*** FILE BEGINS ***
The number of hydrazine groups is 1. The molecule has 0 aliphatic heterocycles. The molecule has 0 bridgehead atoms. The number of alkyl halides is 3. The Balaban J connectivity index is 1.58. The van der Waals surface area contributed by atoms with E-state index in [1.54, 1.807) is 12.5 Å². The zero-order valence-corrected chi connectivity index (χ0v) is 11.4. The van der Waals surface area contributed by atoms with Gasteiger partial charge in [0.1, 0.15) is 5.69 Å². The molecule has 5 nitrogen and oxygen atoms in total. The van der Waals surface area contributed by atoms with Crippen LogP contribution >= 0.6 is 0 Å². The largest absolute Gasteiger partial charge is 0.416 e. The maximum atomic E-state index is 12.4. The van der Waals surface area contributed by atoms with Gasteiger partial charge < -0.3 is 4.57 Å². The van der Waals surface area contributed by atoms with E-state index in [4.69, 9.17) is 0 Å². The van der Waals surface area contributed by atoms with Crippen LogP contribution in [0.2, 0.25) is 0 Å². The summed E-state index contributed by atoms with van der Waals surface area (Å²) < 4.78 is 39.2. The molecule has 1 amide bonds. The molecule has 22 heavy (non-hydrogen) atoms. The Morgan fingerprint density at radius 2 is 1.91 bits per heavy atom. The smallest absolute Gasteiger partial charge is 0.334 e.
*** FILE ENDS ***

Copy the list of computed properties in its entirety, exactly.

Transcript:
The number of hydrazine groups is 1. The molecule has 0 aliphatic heterocycles. The molecule has 0 bridgehead atoms. The number of alkyl halides is 3. The Balaban J connectivity index is 1.58. The van der Waals surface area contributed by atoms with E-state index in [1.54, 1.807) is 12.5 Å². The zero-order valence-corrected chi connectivity index (χ0v) is 11.4. The van der Waals surface area contributed by atoms with Gasteiger partial charge in [0.1, 0.15) is 5.69 Å². The molecule has 5 nitrogen and oxygen atoms in total. The van der Waals surface area contributed by atoms with Crippen LogP contribution >= 0.6 is 0 Å². The largest absolute Gasteiger partial charge is 0.416 e. The maximum atomic E-state index is 12.4. The van der Waals surface area contributed by atoms with Gasteiger partial charge < -0.3 is 4.57 Å². The van der Waals surface area contributed by atoms with E-state index in [4.69, 9.17) is 0 Å². The van der Waals surface area contributed by atoms with Crippen LogP contribution in [0.2, 0.25) is 0 Å². The summed E-state index contributed by atoms with van der Waals surface area (Å²) < 4.78 is 39.2. The molecule has 1 amide bonds. The molecule has 22 heavy (non-hydrogen) atoms. The Morgan fingerprint density at radius 2 is 1.91 bits per heavy atom. The smallest absolute Gasteiger partial charge is 0.334 e.